6. Pork belly eggs benedict at Dooby's (802 N. Charles St., [410] 609-3162, doobys.com) This ingenious combo stopped us in our tracks. Thick, salty slices of tender pork belly nestled into two pillowy steamed buns, topped with runny poached eggs, and dressed with a thick dose of scallion hollandaise sauce, this dish is the freshest breakfast creation we've seen come out of our fair city in a while (and we're pretty damn sick of benedicts). Set your alarm before you get to Dooby's because you may be enveloped in a blissed-out nap before you can even pay your tab. (RD)

7. Pulled duck poutine at Brew House No. 16 (831 N. Calvert St., [410] 659-4084, brewhouseno16.com) Poutine has until 2015 been fairly rare in Baltimore but here it is on our list, twice. The newly opened Brew House No. 16 in Mount Vernon offers a pulled duck poutine, featuring hand-cut fries with a roasted garlic gravy speckled with plenty of juicy duck confit and smoked bacon cheddar curds. It's the perfect stomach liner while swilling the brewery's suds. (Jennifer Waldera)

8. Snakehead cakes at Alewife (21 N. Eutaw St., [410] 545-5112, alewifebaltimore.com) Chef Chad Wells' delicious savory dish has the added environmental bonus of decreasing invasive snakehead in Maryland waterways. Mixing the flaky snakehead with mashed potatoes, then shallow pan-frying, Wells creates a unique twist on traditional codfish cakes that he serves over a creamy dill avocado purée and a Southwestern-style warm bacon and corn salad that acts as the perfect textural pairing for the smooth fish cakes. (JW)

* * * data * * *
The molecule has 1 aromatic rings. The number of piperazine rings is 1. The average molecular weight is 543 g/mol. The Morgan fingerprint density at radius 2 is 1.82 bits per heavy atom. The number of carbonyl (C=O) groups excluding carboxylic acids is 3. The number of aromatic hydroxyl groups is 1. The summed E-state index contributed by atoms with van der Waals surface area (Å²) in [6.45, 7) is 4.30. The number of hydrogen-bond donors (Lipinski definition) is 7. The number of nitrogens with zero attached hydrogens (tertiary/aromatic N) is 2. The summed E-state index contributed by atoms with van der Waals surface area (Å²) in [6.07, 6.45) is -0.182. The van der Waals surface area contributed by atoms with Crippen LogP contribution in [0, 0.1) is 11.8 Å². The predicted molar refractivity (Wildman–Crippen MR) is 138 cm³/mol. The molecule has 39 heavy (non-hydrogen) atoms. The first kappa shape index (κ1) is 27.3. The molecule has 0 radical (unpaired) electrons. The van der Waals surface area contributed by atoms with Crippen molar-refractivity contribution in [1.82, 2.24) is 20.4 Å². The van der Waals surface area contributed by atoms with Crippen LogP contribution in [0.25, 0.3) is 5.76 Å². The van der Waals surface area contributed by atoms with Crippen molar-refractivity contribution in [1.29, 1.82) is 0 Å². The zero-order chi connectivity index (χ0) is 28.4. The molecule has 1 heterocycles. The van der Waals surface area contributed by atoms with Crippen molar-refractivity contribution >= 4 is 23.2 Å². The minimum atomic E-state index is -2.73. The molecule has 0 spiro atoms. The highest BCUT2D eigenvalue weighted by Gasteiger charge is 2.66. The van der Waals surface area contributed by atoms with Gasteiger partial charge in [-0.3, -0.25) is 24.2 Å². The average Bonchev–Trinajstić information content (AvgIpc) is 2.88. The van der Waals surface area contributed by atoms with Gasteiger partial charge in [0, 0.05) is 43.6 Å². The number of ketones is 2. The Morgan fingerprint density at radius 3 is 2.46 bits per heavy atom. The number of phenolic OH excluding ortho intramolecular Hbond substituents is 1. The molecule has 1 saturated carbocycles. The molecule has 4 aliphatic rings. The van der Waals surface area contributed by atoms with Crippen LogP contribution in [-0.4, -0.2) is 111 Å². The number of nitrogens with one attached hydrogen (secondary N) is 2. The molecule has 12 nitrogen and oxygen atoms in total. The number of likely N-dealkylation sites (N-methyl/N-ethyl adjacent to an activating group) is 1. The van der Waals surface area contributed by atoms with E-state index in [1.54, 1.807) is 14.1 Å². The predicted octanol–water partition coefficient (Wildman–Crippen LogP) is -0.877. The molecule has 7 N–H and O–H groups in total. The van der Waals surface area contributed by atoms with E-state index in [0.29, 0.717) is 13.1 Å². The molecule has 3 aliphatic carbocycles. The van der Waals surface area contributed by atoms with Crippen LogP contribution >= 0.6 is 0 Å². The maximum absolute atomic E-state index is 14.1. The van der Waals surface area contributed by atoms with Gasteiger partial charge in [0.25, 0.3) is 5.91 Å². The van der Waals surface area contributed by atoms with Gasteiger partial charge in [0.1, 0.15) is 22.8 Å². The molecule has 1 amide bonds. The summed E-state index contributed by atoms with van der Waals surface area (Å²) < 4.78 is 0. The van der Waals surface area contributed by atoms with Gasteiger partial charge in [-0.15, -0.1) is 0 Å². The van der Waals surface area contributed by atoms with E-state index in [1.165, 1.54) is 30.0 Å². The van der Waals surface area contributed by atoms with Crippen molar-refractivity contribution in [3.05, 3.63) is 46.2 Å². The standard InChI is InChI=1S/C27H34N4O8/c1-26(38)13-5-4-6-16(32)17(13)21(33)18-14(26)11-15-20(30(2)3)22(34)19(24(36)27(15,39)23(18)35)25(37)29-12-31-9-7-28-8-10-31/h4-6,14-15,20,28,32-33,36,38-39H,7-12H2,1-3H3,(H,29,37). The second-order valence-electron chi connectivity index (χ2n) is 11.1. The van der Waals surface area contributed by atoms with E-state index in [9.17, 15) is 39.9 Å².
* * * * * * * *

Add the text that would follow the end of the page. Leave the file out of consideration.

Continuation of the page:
9. Crispy buffalo sweetbreads at 1157 Bar + Kitchen (1157 Haubert St., [443] 449-5525, facebook.com/1157barandkitchen) Buffalo wings are the ubiquitous bar food, found on nearly every menu in Baltimore. While we certainly indulge in our fair share of saucy wings, we were impressed by Jason Ambrose's elevated take on the omnipresent appetizer earlier this year at his new small spot in Locust Point, 1157. Trading chicken for offal, Ambrose fries the lightly breaded pieces, then tosses them in a tangy hot sauce and serves the crispy bites alongside blue cheese, creating a classy take on the traditional wing. They're off the menu now, but we hope 1157 brings them back soon. (JW)

10. Vegan crab cakes at The Land of Kush (840 N. Eutaw St., [410] 225-5874, landofkush.com) Even devoted carnivores might be fooled by the taste of these vegan crab cakes. Big chunks of "crabmeat" are packed together with creamy filling that you'll only realize is dairy free if you're paying close attention. The cakes always have the right amount of kick to them, with a crispy cooked exterior nicely complementing the creamy interior. The crab cakes are only available on the weekends—though that's maybe a good thing, because otherwise we would be tempted to order these every day. (AW)